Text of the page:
High School Confidential
by Rosemary Gray-Snelgrove
A crucible of identity pressure is High school. Everything that a child has learned up to that point is tested and self-evaluated in the first couple of weeks on entering the doors of that hormone-fuelled, super-charged cauldron of longings and challenges.
The start of high school, in our house, saw a self-contained energetic girl, in plaid shirt and jeans, pulling on her roller blades and heading out as she had done regularly in the previous year, with long confident strides, heading to the new school. Two days later, the blades had been put away, plaid shirt gone, skirt and sweater donned, and she walked toward the subway, which was the way most of the kids arrived at school (we lived 9 short blocks from the school). She learned quickly not to be seen in a light that didn’t reflect who she now wanted to be – even though I doubt she was clear about who that new self was. High school – whole new social rules, which includes dress. She had entered the testing ground.
There Are ‘Testing Areas’
There are several loci of this trying-out: the classroom, the hallways, the lockers, the lunchroom, the gym, any nearby gathering places (donut shop, variety store, mall). Each of those develops an aura, of either safety or testing. I can still locate the feelings around these locations from my dreams. Just walking into a classroom – high test number, probably a 9 (of 10). Can I keep up? Will I be nailed for not doing enough of the homework? Bobby’s in this class and how far do I have to sit from him? I’m a bit late – everybody will be watching me find a seat. How I handle this, daily, is going to remain part of how people see me.
How I act in the class – too participative may equal too big a keener. Hang back too much? A loser. Never mind the marks OR the learning.
The hallways? Another 9 out of 10. Before classes, recess, lunch, after school – have to keep walking by certain people, acknowledging some, ignoring others. If I continually get that wrong, I’ll be called a snob or worse? A ‘suck’.
Lunchroom? Do I have people to eat with and are they people I want to be associated with long-term? Can’t just drift from group to group, mingling freely. Something weird about that. So have to have a coterie, a posse, a gang, that feels okay to be seriously associated with.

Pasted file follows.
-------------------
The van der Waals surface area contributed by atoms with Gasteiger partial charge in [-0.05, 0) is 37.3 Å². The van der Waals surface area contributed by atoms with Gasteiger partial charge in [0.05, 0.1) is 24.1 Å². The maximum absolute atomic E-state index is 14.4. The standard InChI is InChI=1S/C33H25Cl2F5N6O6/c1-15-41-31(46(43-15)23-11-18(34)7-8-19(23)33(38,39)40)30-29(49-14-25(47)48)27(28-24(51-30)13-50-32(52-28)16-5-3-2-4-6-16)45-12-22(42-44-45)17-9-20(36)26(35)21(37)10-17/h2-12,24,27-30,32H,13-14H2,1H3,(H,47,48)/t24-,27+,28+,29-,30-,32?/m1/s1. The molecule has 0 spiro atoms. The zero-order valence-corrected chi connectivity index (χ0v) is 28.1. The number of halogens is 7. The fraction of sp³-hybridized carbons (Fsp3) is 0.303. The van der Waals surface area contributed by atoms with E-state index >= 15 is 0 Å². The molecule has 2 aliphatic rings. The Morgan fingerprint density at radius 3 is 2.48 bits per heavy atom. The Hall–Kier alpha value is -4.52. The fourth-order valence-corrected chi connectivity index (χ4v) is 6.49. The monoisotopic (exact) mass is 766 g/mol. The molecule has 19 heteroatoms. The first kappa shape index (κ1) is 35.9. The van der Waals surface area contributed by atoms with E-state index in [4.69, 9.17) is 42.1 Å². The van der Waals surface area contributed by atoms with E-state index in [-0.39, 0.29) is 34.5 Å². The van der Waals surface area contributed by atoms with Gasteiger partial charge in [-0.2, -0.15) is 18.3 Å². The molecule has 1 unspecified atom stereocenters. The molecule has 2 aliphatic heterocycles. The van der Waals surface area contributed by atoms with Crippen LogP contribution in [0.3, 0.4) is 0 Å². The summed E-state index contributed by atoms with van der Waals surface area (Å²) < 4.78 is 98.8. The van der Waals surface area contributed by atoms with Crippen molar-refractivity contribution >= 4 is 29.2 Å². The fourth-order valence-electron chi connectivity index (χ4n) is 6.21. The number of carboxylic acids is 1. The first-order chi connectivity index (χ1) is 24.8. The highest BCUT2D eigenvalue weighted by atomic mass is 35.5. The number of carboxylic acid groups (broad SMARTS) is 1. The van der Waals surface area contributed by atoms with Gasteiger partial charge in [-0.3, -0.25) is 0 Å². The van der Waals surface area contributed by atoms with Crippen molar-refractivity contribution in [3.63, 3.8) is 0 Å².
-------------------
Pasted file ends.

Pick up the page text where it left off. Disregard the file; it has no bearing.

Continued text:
“Reputation” – Ascribing Identity
Just being seen among others provides a label, an ascribed identity. When 13, there was in my neighbourhood a gang – mostly boys plus a couple of girls who wore kerchiefs on their heads, tied around the neck, who leaned on the bars near the playground and who, as a whole, seemed a lot more interesting than having no local friends. I was accepted because I was friendly with one of the boys. Though It’s wasn’t particularly near my home, I was seen one evening early on and told I looked ‘cheap’. Had to scan that and think about it. Did I want the reputation, the identity, of being a cheap and easy girl? Guess those kids weren’t cool enough that I could feel happy being identified by just hanging with them and I drifted away. (I doubt they missed me). I became vaguely aware that by dropping them, I was sculpting some kind of high school persona, in the absence of a real idea of who I really wanted to be and who I was. I just knew that ‘cheap’ was to be avoided. And that I was terribly susceptible to what others thought.
Maneuvering Those Rocky Shoals
I remember an ongoing push and pull between what identity was being ascribed to me by co-inhabitants of those testing places, and who I decided I wanted to be seen as – or not. So being in high school included mapping out the physical plan emotionally – some spaces and times being comfortable for me and others feeling more dangerous (people there not likely to give me a break, being too older or too cool or simply not comfortable). And any feedback about what label was being applied had to be reviewed seriously.
Different People Place Different Importance on High School
I’m often startled by how important many adults regard their high school experiences (even though I’m convinced it’s a critical transition). Of course many put it fully behind them because university, college, work life became more important, as a simple continuum of working things out. I will posit, however, that because high school falls in the years when puberty ends, adolescence begins, and – for many – life-long relationships are established, this period is unique in identity construction. Many determine to totally reject who they were in high school, and move toward very different lives – but it is the high school persona they are reacting against. Others, particularly those who marry teen-age sweethearts and establish families, have reason to recall and hold on to the personalities that accompanied them into adult life. There may not arise for them a more significant experience of working out Who They Are.
The role of parents at this time? Rather less important than we would hope. For most, our main contribution to our children’s construction of identity happened a long time ago.